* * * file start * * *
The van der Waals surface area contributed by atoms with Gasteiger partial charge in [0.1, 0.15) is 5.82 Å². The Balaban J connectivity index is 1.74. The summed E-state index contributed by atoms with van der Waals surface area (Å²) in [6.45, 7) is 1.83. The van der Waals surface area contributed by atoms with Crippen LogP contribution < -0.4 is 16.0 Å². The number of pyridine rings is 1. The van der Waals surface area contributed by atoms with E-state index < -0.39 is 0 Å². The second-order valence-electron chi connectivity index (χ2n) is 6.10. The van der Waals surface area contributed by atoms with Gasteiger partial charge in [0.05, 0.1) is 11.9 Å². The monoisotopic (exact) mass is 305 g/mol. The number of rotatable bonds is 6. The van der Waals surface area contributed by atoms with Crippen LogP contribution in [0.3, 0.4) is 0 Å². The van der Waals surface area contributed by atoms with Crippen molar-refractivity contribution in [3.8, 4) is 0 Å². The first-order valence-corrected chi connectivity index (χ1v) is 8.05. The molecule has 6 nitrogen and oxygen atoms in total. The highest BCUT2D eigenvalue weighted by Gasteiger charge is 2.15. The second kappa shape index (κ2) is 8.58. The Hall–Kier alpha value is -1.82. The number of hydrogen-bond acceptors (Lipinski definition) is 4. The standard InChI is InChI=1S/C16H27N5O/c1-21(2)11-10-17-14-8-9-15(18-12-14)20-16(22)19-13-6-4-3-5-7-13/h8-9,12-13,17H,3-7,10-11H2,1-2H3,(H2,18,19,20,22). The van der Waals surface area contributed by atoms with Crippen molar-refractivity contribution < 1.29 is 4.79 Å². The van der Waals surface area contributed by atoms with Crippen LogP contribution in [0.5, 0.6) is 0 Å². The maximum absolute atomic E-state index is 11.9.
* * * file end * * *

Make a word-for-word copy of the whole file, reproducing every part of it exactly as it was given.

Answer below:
The van der Waals surface area contributed by atoms with Gasteiger partial charge in [0.1, 0.15) is 5.82 Å². The Balaban J connectivity index is 1.74. The summed E-state index contributed by atoms with van der Waals surface area (Å²) in [6.45, 7) is 1.83. The van der Waals surface area contributed by atoms with Crippen LogP contribution < -0.4 is 16.0 Å². The number of pyridine rings is 1. The van der Waals surface area contributed by atoms with E-state index < -0.39 is 0 Å². The second-order valence-electron chi connectivity index (χ2n) is 6.10. The van der Waals surface area contributed by atoms with Gasteiger partial charge in [0.05, 0.1) is 11.9 Å². The monoisotopic (exact) mass is 305 g/mol. The number of rotatable bonds is 6. The van der Waals surface area contributed by atoms with Crippen LogP contribution in [0.3, 0.4) is 0 Å². The van der Waals surface area contributed by atoms with Crippen molar-refractivity contribution in [3.8, 4) is 0 Å². The first-order valence-corrected chi connectivity index (χ1v) is 8.05. The molecule has 6 nitrogen and oxygen atoms in total. The highest BCUT2D eigenvalue weighted by Gasteiger charge is 2.15. The second kappa shape index (κ2) is 8.58. The Hall–Kier alpha value is -1.82. The number of hydrogen-bond acceptors (Lipinski definition) is 4. The standard InChI is InChI=1S/C16H27N5O/c1-21(2)11-10-17-14-8-9-15(18-12-14)20-16(22)19-13-6-4-3-5-7-13/h8-9,12-13,17H,3-7,10-11H2,1-2H3,(H2,18,19,20,22). The van der Waals surface area contributed by atoms with Crippen molar-refractivity contribution < 1.29 is 4.79 Å². The van der Waals surface area contributed by atoms with Crippen LogP contribution in [0.5, 0.6) is 0 Å². The maximum absolute atomic E-state index is 11.9.